Q. & A. With Business Author Scott Berkun on His Unsettling New Memoir
Scott Berkun is one of my favorite business authors. He’s honest, insightful and – the ultimate yardstick – a beautiful writer. He has written on the topics of leadership, creativity and public speaking. Now he has published his first memoir, The Ghost of My Father, a revealing exploration of his difficult and painful relationship with his father.
I’ve just started reading it and so far, it’s terrific. I am waiting for my paperback copy to arrive in the mail. He tackles the unmentionable issues around parental relationships that so many of us, myself included, manage to avoid for a lifetime.
Below is a quick Q. & A. with Scott about the process of writing the book. Although most of Scott’s previous books are traditionally published, this is his second book to be self-published, by Berkun Media, LLC. The book is a consummate example of what a professional author can do as an author entrepreneur.
DW: How hard was it to write this book? I love the Hemingway quote at the beginning: “Write hard and clear about what hurts.”
– Ernest Hemingway
SB: The hardest book to write is always the one you’re working on. The process for all of my books is similar: It’s simply a matter of how much work you’re willing to put in.
The Ghost of My Father is about a mystery, a deep mystery of one of my parents. To convey that feeling effectively is tricky since it’d be easy for the mystery of the man to come across as a failing of the book, rather than an accurate telling of a strange story. Nuance like this is hard – and to get it right demanded many revisions. That was the hardest part of writing this book.
I found that reading many memoirs (I read more than 15 of them) helped me sort out what I wanted to do with the book, and how to deal with some of the challenges memoirs have. The Art of Time In Memoir by Sven Berkets was by far the most useful book about memoir writing I found and he calls out many of the traps, citing many good examples writers should read.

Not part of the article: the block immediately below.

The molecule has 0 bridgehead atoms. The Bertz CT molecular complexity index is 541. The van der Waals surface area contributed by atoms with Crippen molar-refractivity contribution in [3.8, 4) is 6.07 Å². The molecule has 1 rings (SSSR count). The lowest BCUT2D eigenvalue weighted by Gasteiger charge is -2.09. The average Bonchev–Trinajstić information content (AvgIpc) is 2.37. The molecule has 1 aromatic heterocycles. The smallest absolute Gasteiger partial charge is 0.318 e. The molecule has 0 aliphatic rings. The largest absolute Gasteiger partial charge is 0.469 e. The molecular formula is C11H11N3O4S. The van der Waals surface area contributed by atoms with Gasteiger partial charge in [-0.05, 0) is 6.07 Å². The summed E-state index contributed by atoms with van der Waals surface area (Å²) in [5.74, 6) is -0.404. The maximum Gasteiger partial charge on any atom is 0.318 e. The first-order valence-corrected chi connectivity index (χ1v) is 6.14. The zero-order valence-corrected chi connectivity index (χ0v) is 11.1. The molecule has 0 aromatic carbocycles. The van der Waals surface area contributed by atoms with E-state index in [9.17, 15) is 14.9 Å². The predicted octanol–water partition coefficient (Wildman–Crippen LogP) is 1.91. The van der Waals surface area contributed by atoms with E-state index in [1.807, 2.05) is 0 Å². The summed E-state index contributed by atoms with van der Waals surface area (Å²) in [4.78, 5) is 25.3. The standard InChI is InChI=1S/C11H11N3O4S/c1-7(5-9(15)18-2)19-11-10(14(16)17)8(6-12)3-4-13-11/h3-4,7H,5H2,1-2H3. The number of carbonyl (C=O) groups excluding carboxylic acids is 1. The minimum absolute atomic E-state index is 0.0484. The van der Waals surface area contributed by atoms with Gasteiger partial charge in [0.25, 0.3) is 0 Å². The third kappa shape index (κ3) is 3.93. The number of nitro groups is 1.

DW: How long did the writing take? How many drafts did you do? What was your process? Did you use readers or editors for feedback as you went along??
SB: I’ve always kept a journal and around 2012 kept a separate one for this project. I wrote, I believe, seven drafts. However, the last three drafts were primarily for copyediting and proofreading with few structural changes if any. I always have early readers. In this case four people read early drafts (they’re enthusiastically thanked in the Acknowledgements).
I hired two copyeditors to review the last drafts, a proofreader, and had many volunteer proofreaders too. Most of my books demanded fewer drafts, but otherwise this arrangement of editors/readers is standard for my book projects.
DW: What are your tips and lessons for writing about a painful topic, one that you are exploring as you write?
SB: The best advice, and it’s advice I follow religiously, is to read many books in the form you want to write in. When you read as a writer you read differently. You’ll discover how many different ways there are to handle the core challenges (is the narrator reliable? believable? whiny? charming? annoying? How did the writer achieve or fail at this?) and inform yourself about what they are.
You’ll also discover many different styles of narrative and structure, which will also help you make those choices. Joan Didion is a very different kind of memoir writer than Mary Morris or Maya Angelou, and each of their books expresses painful stories in different ways.
It is useful to invite people who were there into the project early on. David Carr, in his memoir, The Night of The Gun, used his family to help him remember events, and even had them read drafts. For me, I interviewed both my parents, and my brother read nearly all of the drafts and gave feedback on them.
The challenge for memoir is that it is highly subjective and personal, even more so than novels. The reasons why someone likes a memoir – or not – are very personal. Only in reading many of them can you recognize there is no right answer, and that no matter what you do not everyone will be interested in your story, or like the way you tell it.
DW: Scott, thank you for taking time for a Q. & A. on a busy launch day.
What to do next
If you support author entrepreneurs and appreciate good writing, buy Scott Berkun‘s The Ghost of My Father on Amazon. Available both for Kindle and in paperback.
Are you plagued by self-doubt? Blocked by the writing process? I love working with smart people like you. Get my tips on how to go from book idea to published author.